The visualization of lighting effects takes into account the physiology of the human visual system since this is the only correct way to assess the visibility of objects in the scene. To achieve this lighting effects are computed for all of the objects in the scene as they are represented on the human retina and are then converted into the device characteristics.
Based on this concept we were able to develop a model of effect formation of light sources. During the effect formation process the diffusion around the light sources takes into account medium of diffusion. The developed model allows to account for a wide spectrum of atmospheric diffusion phenomena such as diffusion in fog particles, smoke, dust, etc. The model also supports such effects as blinding by intense light sources which is especially important in vehicle simulators.
Aliasing phenomenon is known to appear during the synthesis of light sources. It is manifested in disappearance of some light sources and is especially pronounced during the motion of the observer. We have developed methods that eliminate this effect and decrease image synthesis time.
The main problem with synthesis of terrain shadows on large landscapes is the search of the patch of surface that could cast a shadow on the current point of interest. To solve this problem we have developed a set of fast algorithms that locate patches of terrain which potentially cast a shadow onto a point on the terrain or on an artificial object. Synthesis of shadows from terrain includes identifying shadows that fall on the terrain as well as static and dynamic artificial objects in the 3D scene.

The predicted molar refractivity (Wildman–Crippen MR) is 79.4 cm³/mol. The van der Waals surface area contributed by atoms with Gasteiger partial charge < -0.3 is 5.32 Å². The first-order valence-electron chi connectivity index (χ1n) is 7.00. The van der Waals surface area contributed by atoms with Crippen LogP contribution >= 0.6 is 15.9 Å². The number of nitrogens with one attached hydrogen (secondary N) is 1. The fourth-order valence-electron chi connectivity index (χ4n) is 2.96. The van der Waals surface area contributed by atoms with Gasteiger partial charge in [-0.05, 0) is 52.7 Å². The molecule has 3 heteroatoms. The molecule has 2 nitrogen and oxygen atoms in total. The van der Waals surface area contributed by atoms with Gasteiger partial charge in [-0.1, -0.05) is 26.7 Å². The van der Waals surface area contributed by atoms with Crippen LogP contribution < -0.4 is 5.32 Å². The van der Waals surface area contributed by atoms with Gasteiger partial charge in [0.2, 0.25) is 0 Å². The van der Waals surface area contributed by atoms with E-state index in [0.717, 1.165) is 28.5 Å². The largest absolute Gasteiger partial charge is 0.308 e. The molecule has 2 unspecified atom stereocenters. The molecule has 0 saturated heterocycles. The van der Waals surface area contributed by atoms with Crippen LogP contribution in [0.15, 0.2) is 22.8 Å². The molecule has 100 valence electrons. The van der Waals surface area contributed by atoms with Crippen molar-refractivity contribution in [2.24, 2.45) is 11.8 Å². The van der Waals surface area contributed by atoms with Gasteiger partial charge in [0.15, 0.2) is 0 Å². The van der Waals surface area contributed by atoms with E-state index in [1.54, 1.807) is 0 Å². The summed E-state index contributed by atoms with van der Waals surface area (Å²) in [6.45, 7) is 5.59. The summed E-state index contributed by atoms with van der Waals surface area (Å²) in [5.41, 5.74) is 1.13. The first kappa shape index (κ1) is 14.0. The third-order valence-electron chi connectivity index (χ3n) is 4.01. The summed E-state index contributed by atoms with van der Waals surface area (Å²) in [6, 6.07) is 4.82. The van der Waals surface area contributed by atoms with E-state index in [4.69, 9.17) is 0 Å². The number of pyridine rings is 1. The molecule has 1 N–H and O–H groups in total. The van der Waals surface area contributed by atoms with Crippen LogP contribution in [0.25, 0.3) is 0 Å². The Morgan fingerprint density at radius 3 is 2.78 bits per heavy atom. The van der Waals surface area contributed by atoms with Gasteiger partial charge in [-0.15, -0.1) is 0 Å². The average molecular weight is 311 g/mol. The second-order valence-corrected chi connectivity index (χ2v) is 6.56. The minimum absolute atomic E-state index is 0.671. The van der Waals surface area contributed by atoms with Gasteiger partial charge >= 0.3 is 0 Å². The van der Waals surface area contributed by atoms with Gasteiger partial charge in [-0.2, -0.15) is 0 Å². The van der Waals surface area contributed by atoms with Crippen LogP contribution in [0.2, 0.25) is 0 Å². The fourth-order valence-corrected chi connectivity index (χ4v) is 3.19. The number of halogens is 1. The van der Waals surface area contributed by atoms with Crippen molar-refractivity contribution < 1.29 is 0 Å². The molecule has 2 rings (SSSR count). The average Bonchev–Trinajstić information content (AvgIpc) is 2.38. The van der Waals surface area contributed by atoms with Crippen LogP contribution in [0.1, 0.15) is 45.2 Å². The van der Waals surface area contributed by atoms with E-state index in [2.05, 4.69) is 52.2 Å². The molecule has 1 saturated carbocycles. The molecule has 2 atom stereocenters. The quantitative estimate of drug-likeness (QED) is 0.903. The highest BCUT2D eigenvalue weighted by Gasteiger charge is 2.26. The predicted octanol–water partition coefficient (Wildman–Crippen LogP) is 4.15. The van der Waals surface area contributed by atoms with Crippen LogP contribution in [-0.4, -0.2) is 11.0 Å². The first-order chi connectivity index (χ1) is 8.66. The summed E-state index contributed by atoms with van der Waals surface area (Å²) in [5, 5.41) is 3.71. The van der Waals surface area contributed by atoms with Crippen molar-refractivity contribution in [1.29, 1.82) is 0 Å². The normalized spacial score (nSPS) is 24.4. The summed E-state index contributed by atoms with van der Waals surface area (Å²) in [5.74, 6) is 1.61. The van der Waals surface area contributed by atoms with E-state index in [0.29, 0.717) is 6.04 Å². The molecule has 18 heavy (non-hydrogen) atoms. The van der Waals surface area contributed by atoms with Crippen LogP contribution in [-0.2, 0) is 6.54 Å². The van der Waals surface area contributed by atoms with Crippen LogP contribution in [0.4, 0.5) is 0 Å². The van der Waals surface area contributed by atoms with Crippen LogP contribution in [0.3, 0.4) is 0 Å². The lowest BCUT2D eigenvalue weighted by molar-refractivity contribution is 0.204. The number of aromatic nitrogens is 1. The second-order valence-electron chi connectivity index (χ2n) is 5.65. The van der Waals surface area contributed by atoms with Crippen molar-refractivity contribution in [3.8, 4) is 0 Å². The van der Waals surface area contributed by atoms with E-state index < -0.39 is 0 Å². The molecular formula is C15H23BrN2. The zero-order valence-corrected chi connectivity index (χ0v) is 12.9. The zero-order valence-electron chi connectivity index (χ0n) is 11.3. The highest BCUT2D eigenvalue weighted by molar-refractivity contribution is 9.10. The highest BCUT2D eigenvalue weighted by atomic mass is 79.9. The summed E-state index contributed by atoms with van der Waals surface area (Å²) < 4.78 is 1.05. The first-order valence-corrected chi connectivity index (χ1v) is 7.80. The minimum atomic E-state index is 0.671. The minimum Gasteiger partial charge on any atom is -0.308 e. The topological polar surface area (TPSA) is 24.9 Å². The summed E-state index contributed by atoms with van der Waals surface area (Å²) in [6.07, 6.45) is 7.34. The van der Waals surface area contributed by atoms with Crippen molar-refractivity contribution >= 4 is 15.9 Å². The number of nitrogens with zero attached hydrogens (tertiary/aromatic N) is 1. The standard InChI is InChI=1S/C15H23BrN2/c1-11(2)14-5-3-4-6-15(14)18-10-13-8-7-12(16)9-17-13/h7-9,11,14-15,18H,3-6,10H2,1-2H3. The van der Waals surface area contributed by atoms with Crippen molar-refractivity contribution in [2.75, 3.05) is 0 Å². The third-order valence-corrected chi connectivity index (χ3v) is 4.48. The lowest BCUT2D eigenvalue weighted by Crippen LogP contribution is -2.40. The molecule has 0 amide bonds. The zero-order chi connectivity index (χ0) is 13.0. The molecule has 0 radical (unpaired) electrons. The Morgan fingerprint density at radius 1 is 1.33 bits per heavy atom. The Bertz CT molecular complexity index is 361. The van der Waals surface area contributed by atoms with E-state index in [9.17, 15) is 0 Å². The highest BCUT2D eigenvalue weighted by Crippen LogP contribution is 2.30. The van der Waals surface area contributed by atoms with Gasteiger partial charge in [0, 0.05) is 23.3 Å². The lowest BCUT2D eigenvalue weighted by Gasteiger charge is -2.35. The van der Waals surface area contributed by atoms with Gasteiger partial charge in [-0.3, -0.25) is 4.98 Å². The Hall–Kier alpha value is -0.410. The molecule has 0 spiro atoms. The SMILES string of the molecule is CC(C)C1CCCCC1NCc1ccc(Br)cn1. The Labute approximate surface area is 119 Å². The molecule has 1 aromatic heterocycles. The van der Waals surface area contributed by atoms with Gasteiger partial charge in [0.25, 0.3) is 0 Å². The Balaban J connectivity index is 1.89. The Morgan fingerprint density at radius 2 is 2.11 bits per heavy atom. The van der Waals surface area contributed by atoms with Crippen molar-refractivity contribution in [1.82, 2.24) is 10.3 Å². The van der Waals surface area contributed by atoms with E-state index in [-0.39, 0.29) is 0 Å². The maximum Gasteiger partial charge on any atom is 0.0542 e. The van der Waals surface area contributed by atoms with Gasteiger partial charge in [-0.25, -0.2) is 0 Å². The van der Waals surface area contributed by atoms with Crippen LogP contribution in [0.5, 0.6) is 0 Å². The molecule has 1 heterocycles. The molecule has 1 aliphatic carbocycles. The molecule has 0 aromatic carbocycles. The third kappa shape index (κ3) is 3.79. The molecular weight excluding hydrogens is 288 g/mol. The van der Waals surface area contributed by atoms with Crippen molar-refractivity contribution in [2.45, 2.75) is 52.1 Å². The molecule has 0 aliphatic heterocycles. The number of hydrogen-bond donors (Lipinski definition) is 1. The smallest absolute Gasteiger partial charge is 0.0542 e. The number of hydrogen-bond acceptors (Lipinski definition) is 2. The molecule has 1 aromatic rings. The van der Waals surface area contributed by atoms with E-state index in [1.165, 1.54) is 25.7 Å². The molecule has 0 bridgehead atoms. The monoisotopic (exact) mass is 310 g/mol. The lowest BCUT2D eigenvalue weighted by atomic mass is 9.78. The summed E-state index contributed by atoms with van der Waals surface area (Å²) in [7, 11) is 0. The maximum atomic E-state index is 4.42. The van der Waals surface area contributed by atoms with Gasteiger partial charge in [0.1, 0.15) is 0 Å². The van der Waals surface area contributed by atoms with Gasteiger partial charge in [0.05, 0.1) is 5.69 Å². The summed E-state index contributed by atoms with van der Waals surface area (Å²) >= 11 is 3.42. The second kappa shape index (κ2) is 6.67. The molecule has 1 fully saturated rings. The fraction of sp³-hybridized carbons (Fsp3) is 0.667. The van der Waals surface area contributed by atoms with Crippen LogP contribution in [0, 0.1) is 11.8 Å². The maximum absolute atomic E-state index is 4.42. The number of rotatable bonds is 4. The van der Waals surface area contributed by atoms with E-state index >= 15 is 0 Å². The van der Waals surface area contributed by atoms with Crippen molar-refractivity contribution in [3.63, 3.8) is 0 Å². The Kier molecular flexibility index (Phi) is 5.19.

Below you can find sample images of terrain with and without shadows. The elevation of the sun relative to the horizon is 15 degrees, azimuth - 60 degrees.
When synthesizing images with shadows the shadow intensity is determined based on the object's transparency. As a result, shadows of such objects as clouds have a "soft" edge. To demonstrate this effect below are 3 figures of the same scene viewed from different perspectives. In Figure 1, we have a general view of the scene. The landscape is approximately 6x8 miles. The scene contains 10 cloud clusters positioned at the height of 0.6 mile. The observer is positioned at the following heights: fig. 1 - 10.6 miles, fig. 2 - 4 miles, and fig. 3 - 660 feet. Cloud size is about 1x1.3 miles.
Examples of images with shadows: